Teaching in medical school on trans-specific topics is often limited and the knowledge of future physicians is characterized by uncertainties [7], [8], [9], [10]. In recent years, there have been efforts in several countries to standardize teaching of transgender identity in medical school. Among other things, competencies concerning sexual health that should be acquired within undergraduate medical education have been formulated [11] or a curriculum for the medical care of transgender people has been developed [12], since teaching so far differs considerably between universities [13], [14]. The literature describes the successful implementation of different teaching formats in medical studies. These range from a single lecture [15] to multi-hour [16] or multi-day curricula [17] to increase medical students’ knowledge of health problems in people with gender incongruence. Several studies report additional benefits when members of the “Lesbian, Gay, Bisexual, Transgender and Queer” (LGBTQ) community are included in courses [18], [19] or when students are introduced to the topic using simulation patients [20]. In peer-assisted teaching, students are taught by individuals who are not themselves professional teachers of the subject (e.g., affected individuals or fellow students). In medical studies, this is mainly used in tutorials [21] or in teaching practical skills [22], [23]. Learning gain and satisfaction are on a similar level compared to classical teaching [21], [22], [23], [24].

Our study will contribute to answer the following research questions:

What is the knowledge level of students on transgender identity?
Can students’ knowledge be significantly increased by implementing topic-specific teaching in the form of a 90-minute seminar?
Does peer-assisted teaching (in this case: representatives of the trans* community, hence referred to as “community-supported teaching” in the following) lead to equivalent learning gain if compared to specialist teaching?

Prior to the implementation of the course, knowledge level on transgender identity and knowledge gain among students of the summer semester 2021 (SS21) were surveyed (phase 1), before the implementation of a 90-minute seminar on transgender identity in the winter semester 2021/2022 (WS21/22; phase 2: community-supported or specialist teaching). Finally, an evaluation was conducted in WS21/22 (phase 3).

Material and methods

Phase 1: Knowledge level survey in summer semester 2021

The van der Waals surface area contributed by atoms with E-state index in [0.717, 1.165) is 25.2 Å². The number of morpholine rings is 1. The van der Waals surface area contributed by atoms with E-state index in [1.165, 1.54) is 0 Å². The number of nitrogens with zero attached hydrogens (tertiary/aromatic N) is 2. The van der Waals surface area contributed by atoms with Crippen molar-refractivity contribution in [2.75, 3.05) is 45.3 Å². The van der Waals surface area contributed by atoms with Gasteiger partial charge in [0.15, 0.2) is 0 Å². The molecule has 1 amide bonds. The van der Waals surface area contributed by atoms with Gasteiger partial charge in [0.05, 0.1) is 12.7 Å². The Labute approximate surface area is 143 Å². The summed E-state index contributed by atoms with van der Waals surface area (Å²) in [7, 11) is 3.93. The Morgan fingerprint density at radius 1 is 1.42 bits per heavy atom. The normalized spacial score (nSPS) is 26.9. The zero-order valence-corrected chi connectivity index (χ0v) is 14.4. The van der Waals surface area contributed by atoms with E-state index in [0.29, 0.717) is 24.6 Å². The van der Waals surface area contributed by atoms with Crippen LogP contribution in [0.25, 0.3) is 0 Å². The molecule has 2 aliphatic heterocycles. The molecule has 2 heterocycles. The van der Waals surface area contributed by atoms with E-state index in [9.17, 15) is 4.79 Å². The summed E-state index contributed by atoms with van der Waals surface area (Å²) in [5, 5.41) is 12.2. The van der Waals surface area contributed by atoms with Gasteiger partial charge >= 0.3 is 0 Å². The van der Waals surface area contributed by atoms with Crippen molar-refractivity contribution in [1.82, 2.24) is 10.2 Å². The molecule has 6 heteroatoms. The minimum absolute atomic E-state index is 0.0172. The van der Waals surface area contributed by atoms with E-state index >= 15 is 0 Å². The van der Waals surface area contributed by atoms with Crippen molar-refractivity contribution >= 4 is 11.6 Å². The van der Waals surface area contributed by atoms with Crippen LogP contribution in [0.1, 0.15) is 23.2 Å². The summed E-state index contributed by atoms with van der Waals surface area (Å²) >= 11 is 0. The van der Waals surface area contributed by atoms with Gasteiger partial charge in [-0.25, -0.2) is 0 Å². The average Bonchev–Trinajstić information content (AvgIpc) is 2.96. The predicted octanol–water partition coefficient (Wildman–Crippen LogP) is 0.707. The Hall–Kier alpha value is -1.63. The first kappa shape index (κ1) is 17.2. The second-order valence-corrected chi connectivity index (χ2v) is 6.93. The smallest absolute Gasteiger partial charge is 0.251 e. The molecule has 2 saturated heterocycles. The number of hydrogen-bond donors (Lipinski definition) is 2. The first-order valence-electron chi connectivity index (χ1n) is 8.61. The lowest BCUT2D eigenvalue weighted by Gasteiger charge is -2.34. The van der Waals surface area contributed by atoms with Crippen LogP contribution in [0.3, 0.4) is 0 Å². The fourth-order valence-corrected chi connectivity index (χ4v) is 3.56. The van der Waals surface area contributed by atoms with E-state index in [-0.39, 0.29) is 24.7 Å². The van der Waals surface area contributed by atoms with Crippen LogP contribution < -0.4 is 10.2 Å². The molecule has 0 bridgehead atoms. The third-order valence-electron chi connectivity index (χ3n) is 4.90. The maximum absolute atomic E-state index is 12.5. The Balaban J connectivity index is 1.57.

As part of the module evaluation, the survey of the students of the fifth clinical semester was conducted in SS21 following the psychiatry exam. A questionnaire, created and evaluated with EvaSys (Electric Paper Evaluation Systems) was distributed to all 155 students. For the evaluation, five items were added to the existing evaluation questionnaire (see table 1 [Tab. 1]), which were formulated as statements (e.g., “I can name the criteria for gender identity disorder”). Since the ICD-11 was not yet officially used at the time of questionnaire development, the terminology “gender identity disorder” from the ICD-10 was used. All statements could be answered using a six-point numerical scale with two anchors (1=“strongly agree” to 6=“strongly disagree”). Three items nos. 1-3 were used to assess knowledge level on the topic of transgender identity. For two paired items (nos. 4-5), students assessed their subjective learning gain by providing their retrospective self-assessment at the beginning of the module (pre-teaching), and their self-assessment at the time of the survey (post-teaching).

In order to maintain anonymity, no data were collected or analyzed in the course of the module evaluation that would allow conclusions to be drawn about individuals. Teaching on the topic of transgender identity did not take place in SS21.

Phase 2: Implementation of the seminar in winter semester 2021/2022

The students from WS21/22 represented a completely new cohort – no students from SS21 participated in phases 2 and 3. In WS21/22, one seminar of 90-minute duration on the topic of transgender identity was held in six small groups (A-F) of no more than 25 students. Due to the Corona pandemic, courses with mandatory attendance in WS21/22 were delivered digitally using the “BigBlueButton” web conferencing system.

Groups A and D were taught by a specialist in psychiatry with additional qualification in sexual medicine, groups B and E by a specialist in psychiatry (specialist teaching). For groups C and F, two lecturers from the local “Queer Center” were recruited (community-supported teaching). Both lecturers, who themselves live transident, have been involved in counseling of trans* persons for many years, regularly give lectures on the topic of transgender identity and publish scientific articles in this field.

All lecturers were informed about the learning objectives and the structure of the seminar. An interactive discussion had to be part of the seminar, with further design left to the lecturers.